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on 8 July 2009
If you are home bread maker and want to give your time and heart to your dough this book is worth buying. The most important: the measurments are correct, expressed in grams and the baker's percentage. I dont have to mention that the bread taste is great. Inside the book you can learn how to bake wheat, rye, barley sourdough breads.

Usually you have to light knead your dough several times to get perfect bread structure, this book is not for the lazy or impatient. Inside the book you will meet people from United Kingdom, Sweden, Russia, Danmark, Ukraine, Skotland, Germany and see how they bake bread.

This book is really good book to start and I give 5 stars: for the recipes and for the human story included.
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on 25 April 2013
This is an informative book and has some nice looking bread recipes. I enjoyed reading about breadmaking traditions in other countries. Unfortunately most of the recipes seem to require you to make your own leaven in a jar which I haven't found at all practical, and I thought throwing some away to replace with new flour each day was wasteful and would work out expensive. The book doesn't tell you how to make the recipes with yeast instead, so for me there are a lot of unuseable recipes. I am sure if you had the time you could make superb bread and I am happy enough with this book for the recipe for Stotties. One for the real enthusiast though.
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on 9 December 2004
Dan Lepard's previous book (written with Richard Whittington), was "Baking with Passion", and passion is again the appropiate word for this new book which is imbued with his infectious love of breads and breadmaking and his empathy with breadbakers wherever they may be, from farm to hotel kitchen. I enjoyed reading his previous book, but was rather daunted by the complexity of the equipment and methods. I find the new book more user friendly, particularly for someone like me who is a home baker with a modest, cramped kitchen. I am now into the second day of preparing a levain which I hope will start fermenting like crazy before being used in some experiments on his array of tempting recipes. I am also enjoying reading the country sections dispersed throughout the book, and Dan's account of his encounters with kindred spirits from Russia to Denmark and England. I'm intrigued by his method of kneading at regular intervals for only 10 or 15 seconds at a time, on an oiled rather than floured surface, and will be interested to see how this works out in practice. If pressed for time, I wonder if having a mega-knead of 10 minutes rather than several mini-kneading sessions over several hours, would still work with these recipes.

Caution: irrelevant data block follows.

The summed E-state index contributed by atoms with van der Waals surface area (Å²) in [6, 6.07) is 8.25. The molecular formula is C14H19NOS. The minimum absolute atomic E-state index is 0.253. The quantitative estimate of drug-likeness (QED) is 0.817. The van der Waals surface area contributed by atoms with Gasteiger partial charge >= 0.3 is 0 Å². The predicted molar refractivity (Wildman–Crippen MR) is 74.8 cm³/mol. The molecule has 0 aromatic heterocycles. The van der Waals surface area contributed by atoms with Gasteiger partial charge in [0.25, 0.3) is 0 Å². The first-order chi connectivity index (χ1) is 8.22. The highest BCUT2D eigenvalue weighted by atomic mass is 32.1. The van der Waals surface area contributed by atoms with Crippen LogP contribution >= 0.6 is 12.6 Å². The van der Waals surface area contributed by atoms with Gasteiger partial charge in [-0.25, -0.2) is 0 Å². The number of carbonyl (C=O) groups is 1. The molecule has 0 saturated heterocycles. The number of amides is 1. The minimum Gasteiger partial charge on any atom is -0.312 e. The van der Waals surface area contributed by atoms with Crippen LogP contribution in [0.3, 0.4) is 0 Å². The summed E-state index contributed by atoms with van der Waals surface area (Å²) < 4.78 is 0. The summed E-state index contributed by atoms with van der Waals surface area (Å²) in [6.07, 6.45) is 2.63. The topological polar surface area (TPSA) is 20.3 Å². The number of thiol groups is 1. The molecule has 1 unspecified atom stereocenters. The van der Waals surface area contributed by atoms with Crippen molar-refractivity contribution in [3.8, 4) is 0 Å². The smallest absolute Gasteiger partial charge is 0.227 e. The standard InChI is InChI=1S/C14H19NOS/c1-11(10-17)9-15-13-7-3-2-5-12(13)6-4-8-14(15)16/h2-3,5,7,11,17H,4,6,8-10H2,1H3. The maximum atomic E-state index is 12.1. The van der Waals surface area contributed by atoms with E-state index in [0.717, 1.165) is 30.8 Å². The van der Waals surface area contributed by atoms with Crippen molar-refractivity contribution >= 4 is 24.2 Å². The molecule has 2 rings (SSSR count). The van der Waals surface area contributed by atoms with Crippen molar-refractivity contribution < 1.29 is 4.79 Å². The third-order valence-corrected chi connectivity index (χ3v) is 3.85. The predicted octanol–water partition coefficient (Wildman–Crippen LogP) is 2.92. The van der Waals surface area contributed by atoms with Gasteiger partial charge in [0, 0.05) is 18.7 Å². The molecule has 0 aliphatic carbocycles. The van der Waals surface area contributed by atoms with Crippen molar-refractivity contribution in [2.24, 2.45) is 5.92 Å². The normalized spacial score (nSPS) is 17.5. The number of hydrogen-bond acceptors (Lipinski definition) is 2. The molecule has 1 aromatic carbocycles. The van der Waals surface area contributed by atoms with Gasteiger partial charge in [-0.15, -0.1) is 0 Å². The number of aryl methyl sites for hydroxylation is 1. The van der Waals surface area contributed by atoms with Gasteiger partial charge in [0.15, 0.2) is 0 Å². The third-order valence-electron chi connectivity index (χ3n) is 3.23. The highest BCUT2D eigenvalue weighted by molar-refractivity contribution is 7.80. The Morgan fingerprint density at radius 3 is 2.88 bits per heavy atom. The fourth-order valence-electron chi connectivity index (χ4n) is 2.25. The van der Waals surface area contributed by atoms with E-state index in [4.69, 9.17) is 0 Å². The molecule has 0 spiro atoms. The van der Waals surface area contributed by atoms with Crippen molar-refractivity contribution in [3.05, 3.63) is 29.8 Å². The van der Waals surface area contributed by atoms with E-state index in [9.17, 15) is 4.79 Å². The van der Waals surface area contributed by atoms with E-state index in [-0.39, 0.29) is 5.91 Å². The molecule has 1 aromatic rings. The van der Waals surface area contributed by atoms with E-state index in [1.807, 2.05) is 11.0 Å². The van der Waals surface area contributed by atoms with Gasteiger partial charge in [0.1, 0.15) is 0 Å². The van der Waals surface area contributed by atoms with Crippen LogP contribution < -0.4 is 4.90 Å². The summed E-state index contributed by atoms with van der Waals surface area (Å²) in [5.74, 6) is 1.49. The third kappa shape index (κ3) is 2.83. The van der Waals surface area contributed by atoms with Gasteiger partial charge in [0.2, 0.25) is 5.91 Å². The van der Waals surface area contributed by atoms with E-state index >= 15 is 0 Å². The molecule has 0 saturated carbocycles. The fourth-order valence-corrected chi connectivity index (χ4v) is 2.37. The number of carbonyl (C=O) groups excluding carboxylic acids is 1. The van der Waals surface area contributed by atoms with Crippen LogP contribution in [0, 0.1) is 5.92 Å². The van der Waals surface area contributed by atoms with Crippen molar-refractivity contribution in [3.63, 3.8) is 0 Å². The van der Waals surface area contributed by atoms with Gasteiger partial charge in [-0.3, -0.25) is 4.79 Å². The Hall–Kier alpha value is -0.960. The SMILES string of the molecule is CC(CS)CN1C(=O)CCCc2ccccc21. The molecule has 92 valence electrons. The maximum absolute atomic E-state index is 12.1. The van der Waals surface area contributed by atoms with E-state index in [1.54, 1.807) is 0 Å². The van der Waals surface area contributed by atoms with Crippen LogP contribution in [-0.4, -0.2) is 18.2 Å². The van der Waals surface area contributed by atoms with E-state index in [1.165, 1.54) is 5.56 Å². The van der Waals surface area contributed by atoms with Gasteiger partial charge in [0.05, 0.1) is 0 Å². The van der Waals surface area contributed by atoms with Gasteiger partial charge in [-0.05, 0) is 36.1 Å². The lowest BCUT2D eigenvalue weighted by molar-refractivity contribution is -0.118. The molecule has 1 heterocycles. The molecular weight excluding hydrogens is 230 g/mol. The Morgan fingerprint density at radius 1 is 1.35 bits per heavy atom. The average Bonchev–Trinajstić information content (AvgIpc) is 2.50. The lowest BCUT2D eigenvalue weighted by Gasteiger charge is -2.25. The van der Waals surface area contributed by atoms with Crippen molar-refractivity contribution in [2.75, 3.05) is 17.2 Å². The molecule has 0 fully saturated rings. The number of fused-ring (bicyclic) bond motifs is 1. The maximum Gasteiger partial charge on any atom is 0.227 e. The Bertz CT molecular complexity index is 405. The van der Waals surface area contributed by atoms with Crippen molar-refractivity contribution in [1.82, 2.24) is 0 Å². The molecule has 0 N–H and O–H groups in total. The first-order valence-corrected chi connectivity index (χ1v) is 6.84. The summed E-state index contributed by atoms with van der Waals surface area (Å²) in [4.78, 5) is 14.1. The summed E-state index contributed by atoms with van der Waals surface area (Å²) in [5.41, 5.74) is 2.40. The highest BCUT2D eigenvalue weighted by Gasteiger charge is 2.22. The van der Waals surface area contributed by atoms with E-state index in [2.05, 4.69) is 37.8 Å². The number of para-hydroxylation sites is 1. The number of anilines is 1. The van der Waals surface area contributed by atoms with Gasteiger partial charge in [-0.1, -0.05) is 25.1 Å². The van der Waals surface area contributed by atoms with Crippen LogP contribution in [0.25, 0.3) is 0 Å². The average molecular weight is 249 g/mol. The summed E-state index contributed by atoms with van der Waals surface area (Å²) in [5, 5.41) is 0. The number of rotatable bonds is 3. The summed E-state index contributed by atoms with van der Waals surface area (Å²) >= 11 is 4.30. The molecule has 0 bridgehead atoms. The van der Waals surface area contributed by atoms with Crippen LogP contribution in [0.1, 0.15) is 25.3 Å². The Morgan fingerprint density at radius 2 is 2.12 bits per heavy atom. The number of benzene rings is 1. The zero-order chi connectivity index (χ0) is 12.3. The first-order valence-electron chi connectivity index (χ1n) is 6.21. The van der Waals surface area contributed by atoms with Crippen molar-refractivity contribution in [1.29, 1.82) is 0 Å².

All in all, inspiring!
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on 16 December 2010
This book has taught me how to make bread and really understand the process. I love the only kneading for 10 secs and then waiting approach. Why would anyone pummel dough to bits when you have tried Dan's method? After using this book for some weeks I am able to customise the recipes and experiment. We never buy bread now. I have a full-time job 40 miles away and yet I still find time to do this - it is delicious and rewarding. I would not have a bread machine in the house. Making bread by hand has given me a real feel for the process.
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on 1 July 2009
this book is one of the best for aspiring bread makers. yes, some of the recipes are complicated, using leavens, others take a lot of time, but the results.........

buy any of dans books, add in the richard bertinet books, and the river cottage bread book and you have all you need to make succesful bread...